I am guardian and conservator of a very dear friend, Dorothy. She has a son who lives locally who makes no effort to see or call his mother. The daughter lives in another state, doesn't call often enough, doesn't send a card or call on her birthday. Her sister lives nearby and takes her for holidays, but if I need help with things for Dorothy, like taking her to a doctor or dentist appointment, she's never available.
I'm 74 years old and sometimes unable to do everything. How can I get through to the sister that occasionally Dorothy needs help, and how can I get the kids to stay in touch with their mother?
What would we do without our friends? Dorothy is very fortunate to have you in her life -- and she's closer to you, it seems, than to her blood relations. That's often the case -- sometimes because of location or compatibility, but mostly because you share a kindred spirit.
As a friend, you've taken on a huge responsibility, but it shouldn't be yours alone. The best thing now will be to forge a relationship with Dorothy's family in which you are all partners in her care. This is a two-part process, and it may take some time and effort on your part -- if you're willing to do it.
The first goal is to get Dorothy together with her children and sister, so they can get to know one another again. There's usually some reason for such distance in families, and as much as we love our friends, it's sometimes difficult for us to see them as flawed parents or siblings. There may be past wounds that are keeping her children or sister physically and emotionally separated from her. There's no better gift you can give your friend than the opportunity to heal a relationship.
First, let's consider why Dorothy's family is so uninvolved in her care. Could they simply be more clueless than heartless? Have they ever been asked to help with Dorothy's needs? They may assume that you've got it all covered. Even worse -- but not uncommon with younger people -- they may think that you've got nothing better to do.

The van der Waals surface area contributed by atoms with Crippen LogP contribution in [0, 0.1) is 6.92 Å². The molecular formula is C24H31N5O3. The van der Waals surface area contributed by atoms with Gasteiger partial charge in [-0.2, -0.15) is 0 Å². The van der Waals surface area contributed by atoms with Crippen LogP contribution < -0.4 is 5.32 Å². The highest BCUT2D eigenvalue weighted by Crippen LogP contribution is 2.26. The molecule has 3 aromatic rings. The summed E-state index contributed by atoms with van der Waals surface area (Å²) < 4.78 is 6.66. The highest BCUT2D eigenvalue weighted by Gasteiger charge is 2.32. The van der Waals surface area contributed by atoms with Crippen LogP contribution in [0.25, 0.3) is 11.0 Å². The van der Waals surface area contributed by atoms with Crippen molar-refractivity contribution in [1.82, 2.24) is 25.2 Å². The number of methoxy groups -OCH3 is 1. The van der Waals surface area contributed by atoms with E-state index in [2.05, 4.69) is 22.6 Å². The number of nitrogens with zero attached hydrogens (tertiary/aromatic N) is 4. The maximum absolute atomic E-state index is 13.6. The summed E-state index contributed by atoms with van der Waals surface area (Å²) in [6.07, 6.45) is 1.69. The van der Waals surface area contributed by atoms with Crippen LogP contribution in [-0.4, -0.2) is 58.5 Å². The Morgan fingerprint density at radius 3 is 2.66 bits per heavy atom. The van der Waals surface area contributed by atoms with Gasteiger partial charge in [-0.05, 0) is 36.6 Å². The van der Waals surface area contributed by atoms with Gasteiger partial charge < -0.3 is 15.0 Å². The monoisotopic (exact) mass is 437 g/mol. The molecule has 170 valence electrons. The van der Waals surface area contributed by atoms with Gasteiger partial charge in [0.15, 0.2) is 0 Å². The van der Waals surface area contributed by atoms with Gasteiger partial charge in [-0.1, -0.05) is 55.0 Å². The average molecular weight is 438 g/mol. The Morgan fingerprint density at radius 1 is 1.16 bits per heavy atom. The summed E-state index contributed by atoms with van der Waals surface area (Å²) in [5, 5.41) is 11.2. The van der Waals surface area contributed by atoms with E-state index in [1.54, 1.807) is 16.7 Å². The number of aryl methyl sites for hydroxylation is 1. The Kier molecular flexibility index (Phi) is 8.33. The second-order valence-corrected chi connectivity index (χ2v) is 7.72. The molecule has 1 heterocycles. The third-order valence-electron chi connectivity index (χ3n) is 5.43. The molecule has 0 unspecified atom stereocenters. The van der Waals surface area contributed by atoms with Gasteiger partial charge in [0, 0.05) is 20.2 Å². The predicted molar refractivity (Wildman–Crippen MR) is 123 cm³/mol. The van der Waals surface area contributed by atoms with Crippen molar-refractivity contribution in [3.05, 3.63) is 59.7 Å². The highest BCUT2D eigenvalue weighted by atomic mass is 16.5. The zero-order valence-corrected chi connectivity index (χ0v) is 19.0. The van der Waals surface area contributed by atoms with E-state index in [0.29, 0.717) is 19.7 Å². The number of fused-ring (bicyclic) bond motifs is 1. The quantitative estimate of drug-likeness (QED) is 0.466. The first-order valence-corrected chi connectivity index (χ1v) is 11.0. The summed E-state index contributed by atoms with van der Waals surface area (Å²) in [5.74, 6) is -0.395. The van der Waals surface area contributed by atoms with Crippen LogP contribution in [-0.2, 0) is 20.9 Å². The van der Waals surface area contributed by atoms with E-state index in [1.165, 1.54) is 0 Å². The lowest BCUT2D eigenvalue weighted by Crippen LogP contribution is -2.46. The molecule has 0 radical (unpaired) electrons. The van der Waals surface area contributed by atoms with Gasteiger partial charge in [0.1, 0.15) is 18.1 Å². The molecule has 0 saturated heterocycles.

Next, you should let them know that your legal roles don't include providing all of Dorothy's care. Do they think you stand to gain monetarily? Most guardians don't, but at some point you may want to let them know that and that you're not doing this for the money.
Another possibility to consider: Dorothy's sister and children may feel a little jealous of your relationship. If they seem callous, cold, snappy, or standoffish, this could actually be why. If this is the case, you shouldn't try to bring them back into Dorothy's life by yourself -- she should. They need to hear from her that they are needed and wanted.
Because of your unique position as legal guardian and conservator, you may end up being the bridge between Dorothy and her relatives for a while. If the family members have deep-seated issues that they haven't dealt with, they may want to talk to you about them when you call. Try to listen with an open mind. We all have family -- and family issues! Whatever their issues are, however, they need to take some part in Dorothy's care.
You might start out by making weekly or biweekly phone calls to the children. Let them know you'll be giving them regular updates on their mother's condition. If you do it from Dorothy's house, she can talk to them, too. You might also get cards for Dorothy to write in or sign and send to her daughter occasionally.